Aetiology and clinical features of acute childhood diarrhoea in an outpatient clinic in Vellore, India.

V. Mohandas, J. Unni, M. Mathew, M. C. Steinhoff, D. P. Rajan, M. Mathan, S. M. Pereira

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Abstract

The aetiology of acute diarrhoea was investigated in 245 children less than 3 years old in a paediatric outpatient clinic in southern India. In 55% of the children organisms were found in the stools, and one quarter were infected with multiple organisms. Viruses, enteropathogenic E. coli, shigella and campylobacter species accounted for 75% of all isolates. Cholera and helminthiasis were rare, and no child had amoebiasis. Clinical findings were useful in the diagnosis of shigella and rotavirus infection only. Children with shigellosis had classical dysentery, and a greater number of stools; they were unlikely to be breast-fed, to be less than 6 months old, or to have watery stools. Rotavirus infections were characterized by vomiting. Only 20% of the 245 children had an infection which could be treated effectively with antimicrobials.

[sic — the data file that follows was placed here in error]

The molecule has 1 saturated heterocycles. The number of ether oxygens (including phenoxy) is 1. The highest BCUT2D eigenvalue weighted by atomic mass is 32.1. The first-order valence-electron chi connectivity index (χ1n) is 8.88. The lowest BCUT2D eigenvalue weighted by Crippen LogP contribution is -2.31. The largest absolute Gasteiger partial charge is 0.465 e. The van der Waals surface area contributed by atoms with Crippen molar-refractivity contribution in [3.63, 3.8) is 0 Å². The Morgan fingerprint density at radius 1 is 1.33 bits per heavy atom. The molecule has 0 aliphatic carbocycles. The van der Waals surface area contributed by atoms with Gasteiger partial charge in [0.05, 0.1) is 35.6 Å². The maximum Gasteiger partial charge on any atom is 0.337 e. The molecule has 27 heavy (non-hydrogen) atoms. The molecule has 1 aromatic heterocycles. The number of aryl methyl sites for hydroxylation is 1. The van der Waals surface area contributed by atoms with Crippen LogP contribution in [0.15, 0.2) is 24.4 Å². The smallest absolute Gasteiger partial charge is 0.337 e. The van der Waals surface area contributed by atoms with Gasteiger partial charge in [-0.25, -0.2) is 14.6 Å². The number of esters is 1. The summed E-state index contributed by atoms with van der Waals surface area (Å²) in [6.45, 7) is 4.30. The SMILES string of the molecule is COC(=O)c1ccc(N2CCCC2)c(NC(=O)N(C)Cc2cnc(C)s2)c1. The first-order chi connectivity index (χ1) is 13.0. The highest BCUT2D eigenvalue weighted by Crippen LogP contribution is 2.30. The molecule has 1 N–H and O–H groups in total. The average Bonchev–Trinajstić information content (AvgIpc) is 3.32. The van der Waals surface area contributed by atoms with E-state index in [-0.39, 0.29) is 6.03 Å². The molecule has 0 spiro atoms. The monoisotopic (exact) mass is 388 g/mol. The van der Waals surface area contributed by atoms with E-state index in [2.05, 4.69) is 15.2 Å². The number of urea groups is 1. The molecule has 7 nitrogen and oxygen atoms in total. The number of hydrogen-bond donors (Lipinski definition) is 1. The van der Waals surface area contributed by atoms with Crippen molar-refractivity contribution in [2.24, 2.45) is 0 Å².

Original languageEnglish (US)
Pages (from-to)167-172
Number of pages6
JournalAnnals of tropical paediatrics
Volume7
Issue number3
DOIs
StatePublished - Sep 1987

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ASJC Scopus subject areas

  • Pediatrics, Perinatology, and Child Health

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Mohandas, V., Unni, J., Mathew, M., Steinhoff, M. C., Rajan, D. P., Mathan, M., & Pereira, S. M. (1987). Aetiology and clinical features of acute childhood diarrhoea in an outpatient clinic in Vellore, India. Annals of tropical paediatrics, 7(3), 167-172. https://doi.org/10.1080/02724936.1987.11748500